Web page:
SOCIAL GOOD: No mother should have to go through this

SOCIAL GOOD: No mother should have to go through this

MIT_Mad square parkRSLast year, on a whim, I decided to join the NYC chapter of Moms in Training.  I came across it at a time when I was looking for somewhere to volunteer. This was a no-brainer…. get some exercise, meet new moms, help cancer patients and be a good role model for my children.  Perfect!
This was before Moms in Training went national with 30 cities across the US and Canada.  This was before there was a Moms in Training Leadership Committee, which is made up 100% of moms who thought so much about the program that they decided to volunteer whatever spare time they had to this great organization.  This was before I met Lucy, Alex’s mom who writes about her journey on Alex Fights Leukemia.
Alex was 15 months when she was diagnosed with leukemia and has been such a brave little girl.  She hasn’t known life in any other way than in and out of hospitals.  Alex has become our local heroine, and my first race was dedicated to her recovery.  She still has a way to go, but last time I saw Lucy she gave me the great news that Alex has the green light to start attending mommy and me classes, and interacting with other children.
Imagine not being able to take your child to the supermarket, or a playground for fear of germs.  Imagine sitting by your baby’s bedside in the hospital for days and weeks at a time, over and over again.  Imagine holding your baby in your arms while she receives anesthesia, and walking your sleeping infant into the operating room for yet another surgery. No mother should ever have to go through this.
The Leukemia and Lymphoma Society (LLS) was one of the first organizations to invest in Dr. Carl June’s research when everyone else deemed his research to be too risky and unconventional. Treating leukemia patients with a strand of HIV virus? The results are astonishing. LLS has invested $30 million in Dr. June’s research since 1990 and continues to invest in cut-throat ground breaking research like his (I highly recommend you watch this video to find out what he’s done – it’s amazing!).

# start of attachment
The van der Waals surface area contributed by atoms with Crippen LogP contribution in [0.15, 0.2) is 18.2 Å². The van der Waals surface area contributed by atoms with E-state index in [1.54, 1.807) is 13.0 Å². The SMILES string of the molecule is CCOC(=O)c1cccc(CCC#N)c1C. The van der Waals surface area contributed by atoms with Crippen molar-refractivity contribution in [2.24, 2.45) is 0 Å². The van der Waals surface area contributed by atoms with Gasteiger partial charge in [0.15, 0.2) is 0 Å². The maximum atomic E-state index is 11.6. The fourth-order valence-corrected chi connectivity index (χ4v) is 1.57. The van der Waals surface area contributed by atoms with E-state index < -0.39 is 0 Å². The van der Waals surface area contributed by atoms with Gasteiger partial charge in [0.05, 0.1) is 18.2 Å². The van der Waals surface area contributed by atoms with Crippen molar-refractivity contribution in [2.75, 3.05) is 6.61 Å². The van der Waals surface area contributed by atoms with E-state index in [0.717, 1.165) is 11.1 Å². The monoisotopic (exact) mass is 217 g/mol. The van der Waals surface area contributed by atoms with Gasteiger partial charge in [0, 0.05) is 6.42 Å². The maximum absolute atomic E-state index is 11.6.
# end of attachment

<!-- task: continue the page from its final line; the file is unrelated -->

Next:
The survival rate for childhood leukemia in 1949, was zero, while today it is 90 percent.  To date, Moms in Training have raised over $500,000, 95% of which goes straight to the cause, either towards helping patients or medical research.  Most of LLS’s medical findings are tested and eventually rolled out to fight other types of cancers as well.  I have been so overly impressed by the organization, I can’t even put it into words.
Now I am about to embark onto my third season with Moms in Training.  I have met new neighbors, made friends, and lost some of my baby weight (I still have a bit to go – but it’s getting better every day :)!)  I ran 2 races already, which I never would have thought possible a year ago.  I have joined the leadership committee and am trying to recruit new moms to join our growing little family, because no mother should watch her child suffer.

Would you like to learn more about LLS?  Are you interested in finding out if there is a Moms In Training team in your area, or maybe even starting your own team?  Do you live in NYC and would you like to join our team? Go to  or you can ask me directly in the comments!  Would you like to support me in my next race (coming up in June)?

This is an original post to World Moms Blog by Maman Aya.

Photo credit to the author.

Maman Aya (USA)

Maman Aya is a full-time working mother of 2 beautiful children, a son who is 6 and a daughter who is two. She is raising her children in the high-pressure city of New York within a bilingual and multi-religious home. Aya was born in Canada to a French mother who then swiftly whisked her away to NYC, where she grew up and spent most of her life. She was raised following Jewish traditions and married an Irish Catholic American who doesn’t speak any other language (which did not go over too well with her mother), but who is learning French through his children. Aya enjoys her job but feels “mommy guilt” while at work. She is lucky to have the flexibility to work from home on Thursdays and recently decided to change her schedule to have “mommy Fridays”, but still feels torn about her time away from her babies. Maman Aya is not a writer by any stretch of the imagination, but has been drawn in by the mothers who write for World Moms Blog. She looks forward to joining the team and trying her hand at writing!

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